Using smart travel identity to save passengers’ time

How do you reconcile passengers’ demands for efficient, seamless journeys with the increasing need for effective security? Airports, airlines, governments and technology providers have been juggling these conflicting demands for some time and looking to the latest technologies for answers. Matthys Serfontein, Vice President – Airport Solutions at SITA, believes stakeholders must come together if we are to achieve the perfect balance.


Following steady progress over the last few years, the air transport industry is now on the cusp of being able to offer a truly seamless, secure walkthrough experience.

There is no doubt that recent technologies have made it easier to reliably check traveller identities. The widespread adoption of ePassports in particular has reduced the opportunity for identity fraud. Biometric data, including face and fingerprints, is digitally encoded within a chip embedded in the physical ePassport book enabling live biometric checks of the holder, ensuring that the person carrying the passport is the owner.

These biometric checks can be used at every point of the journey. SITA recently revealed Smart Path™, a new capability that allows passengers to move through the airport and board the aircraft simply by verifying their identity at each step using a biometric identifier. Once enrolled, after the first touch point in the journey through the airport, there is no need for the passenger to present a boarding pass, a passport or travel documents again. 

Upon enrolment the passenger’s identity is checked against their travel documents – typically the e-Passport – and a secure single token is created. At each subsequent step of the journey – from check-in to the aircraft – passengers gain access with a simple biometric check rather than having to show their passport or boarding pass again. This fast, secure and seamless walkthrough experience is already within reach of today’s passengers.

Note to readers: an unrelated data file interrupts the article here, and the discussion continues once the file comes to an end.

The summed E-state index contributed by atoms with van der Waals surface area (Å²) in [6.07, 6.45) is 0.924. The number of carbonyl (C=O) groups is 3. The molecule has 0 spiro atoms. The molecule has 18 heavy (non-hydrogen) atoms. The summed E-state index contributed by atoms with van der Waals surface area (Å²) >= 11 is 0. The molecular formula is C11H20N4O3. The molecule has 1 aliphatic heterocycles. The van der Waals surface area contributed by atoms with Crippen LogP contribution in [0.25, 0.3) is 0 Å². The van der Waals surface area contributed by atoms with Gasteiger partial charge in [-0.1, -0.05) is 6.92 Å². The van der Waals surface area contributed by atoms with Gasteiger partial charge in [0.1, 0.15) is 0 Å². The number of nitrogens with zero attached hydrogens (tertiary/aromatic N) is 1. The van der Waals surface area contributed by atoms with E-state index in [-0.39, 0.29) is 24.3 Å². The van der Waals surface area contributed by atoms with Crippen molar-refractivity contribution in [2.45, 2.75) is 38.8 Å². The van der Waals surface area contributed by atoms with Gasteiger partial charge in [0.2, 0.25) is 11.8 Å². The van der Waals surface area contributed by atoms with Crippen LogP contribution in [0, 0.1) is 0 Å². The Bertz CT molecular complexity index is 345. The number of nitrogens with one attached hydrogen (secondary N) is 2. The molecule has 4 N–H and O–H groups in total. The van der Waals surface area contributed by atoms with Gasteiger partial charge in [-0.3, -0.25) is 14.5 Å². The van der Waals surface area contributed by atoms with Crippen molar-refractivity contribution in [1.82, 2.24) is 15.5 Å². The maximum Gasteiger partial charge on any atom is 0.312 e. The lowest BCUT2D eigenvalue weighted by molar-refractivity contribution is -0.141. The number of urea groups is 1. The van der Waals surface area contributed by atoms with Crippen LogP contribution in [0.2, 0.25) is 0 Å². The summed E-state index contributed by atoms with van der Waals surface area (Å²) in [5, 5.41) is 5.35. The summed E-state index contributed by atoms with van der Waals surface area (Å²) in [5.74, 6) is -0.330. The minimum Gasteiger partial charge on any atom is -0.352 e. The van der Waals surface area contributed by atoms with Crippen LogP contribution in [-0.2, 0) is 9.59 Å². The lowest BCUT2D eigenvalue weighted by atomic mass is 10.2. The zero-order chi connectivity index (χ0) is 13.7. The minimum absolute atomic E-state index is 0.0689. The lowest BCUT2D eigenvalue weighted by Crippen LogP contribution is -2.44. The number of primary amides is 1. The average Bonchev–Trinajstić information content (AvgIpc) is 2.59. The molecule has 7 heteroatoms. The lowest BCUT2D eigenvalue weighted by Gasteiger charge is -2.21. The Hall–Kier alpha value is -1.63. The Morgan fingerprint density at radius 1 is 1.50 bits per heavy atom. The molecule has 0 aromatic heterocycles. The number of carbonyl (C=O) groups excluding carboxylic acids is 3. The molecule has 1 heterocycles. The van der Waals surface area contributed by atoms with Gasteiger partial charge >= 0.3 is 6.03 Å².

Single token travel simplifies secure passenger processing for everyone: airlines, airports and border authorities. SITA Smart Path has already been trialled at a major airport in the Middle East and more pilots are expected over the coming months. One of the key benefits of Smart Path is that it integrates with existing airport infrastructure – including industry standard common-use self-service equipment, such as check-in kiosks, bag drop units, gates for secure access, boarding and automated border control. This makes rapid deployment easy and cost-effective. SITA Smart Path also integrates with government systems and databases, allowing integrated immigration and border checks. 

It is clear to see why airports and airlines would embrace this technology so enthusiastically. It will improve security oversight and enhance the passenger’s travel experience by speeding up passenger processing and reducing the resources needed to manage the travel journey.  

Moving to mobile

The proliferation of mobile technology in recent times has increasingly allowed individuals to use their digital credentials in both the physical and online worlds. The use of digital identification is a phenomenon occurring across many different industries. Precedents are being set and standards developed as these industries move towards online identity checks, often my means of their customers’ mobile devices.

Single token travel is the future of travel identity management, embracing this new era of digital credentials to give air travellers the balance between convenience and the peace of mind they need when flying.  

As part of ongoing research into optimising the travel experience, SITA has been exploring the potential of single token travel to allow travellers to pass through the airport, including crossing borders, with a single, digitally-verified identity. Hailed by some as the air transport industry’s ‘Uber moment’, single token travel has the potential to make the travel experience frictionless. It will make moving through airports and across borders easier, while also dramatically improving security – making the elusive combination within touching distance.